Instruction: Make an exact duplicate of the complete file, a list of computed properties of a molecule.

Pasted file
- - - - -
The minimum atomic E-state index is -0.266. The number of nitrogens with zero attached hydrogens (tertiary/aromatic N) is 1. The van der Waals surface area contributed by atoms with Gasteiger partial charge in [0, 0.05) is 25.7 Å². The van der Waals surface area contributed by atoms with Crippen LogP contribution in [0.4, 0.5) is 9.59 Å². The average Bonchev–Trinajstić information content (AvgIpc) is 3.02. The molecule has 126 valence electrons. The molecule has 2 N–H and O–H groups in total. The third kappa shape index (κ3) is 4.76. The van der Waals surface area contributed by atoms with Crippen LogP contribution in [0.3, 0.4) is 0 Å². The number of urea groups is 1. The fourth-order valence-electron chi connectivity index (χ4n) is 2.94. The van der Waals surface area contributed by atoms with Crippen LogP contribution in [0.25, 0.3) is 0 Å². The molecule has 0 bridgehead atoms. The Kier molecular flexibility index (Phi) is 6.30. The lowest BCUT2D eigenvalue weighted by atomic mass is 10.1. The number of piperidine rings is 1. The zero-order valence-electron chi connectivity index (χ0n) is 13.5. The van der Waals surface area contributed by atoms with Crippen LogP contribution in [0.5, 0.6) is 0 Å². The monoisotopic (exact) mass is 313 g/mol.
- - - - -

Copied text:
The minimum atomic E-state index is -0.266. The number of nitrogens with zero attached hydrogens (tertiary/aromatic N) is 1. The van der Waals surface area contributed by atoms with Gasteiger partial charge in [0, 0.05) is 25.7 Å². The van der Waals surface area contributed by atoms with Crippen LogP contribution in [0.4, 0.5) is 9.59 Å². The average Bonchev–Trinajstić information content (AvgIpc) is 3.02. The molecule has 126 valence electrons. The molecule has 2 N–H and O–H groups in total. The third kappa shape index (κ3) is 4.76. The van der Waals surface area contributed by atoms with Crippen LogP contribution in [0.3, 0.4) is 0 Å². The number of urea groups is 1. The fourth-order valence-electron chi connectivity index (χ4n) is 2.94. The van der Waals surface area contributed by atoms with Crippen LogP contribution in [0.25, 0.3) is 0 Å². The molecule has 0 bridgehead atoms. The Kier molecular flexibility index (Phi) is 6.30. The lowest BCUT2D eigenvalue weighted by atomic mass is 10.1. The number of piperidine rings is 1. The zero-order valence-electron chi connectivity index (χ0n) is 13.5. The van der Waals surface area contributed by atoms with Crippen LogP contribution in [0.5, 0.6) is 0 Å². The monoisotopic (exact) mass is 313 g/mol.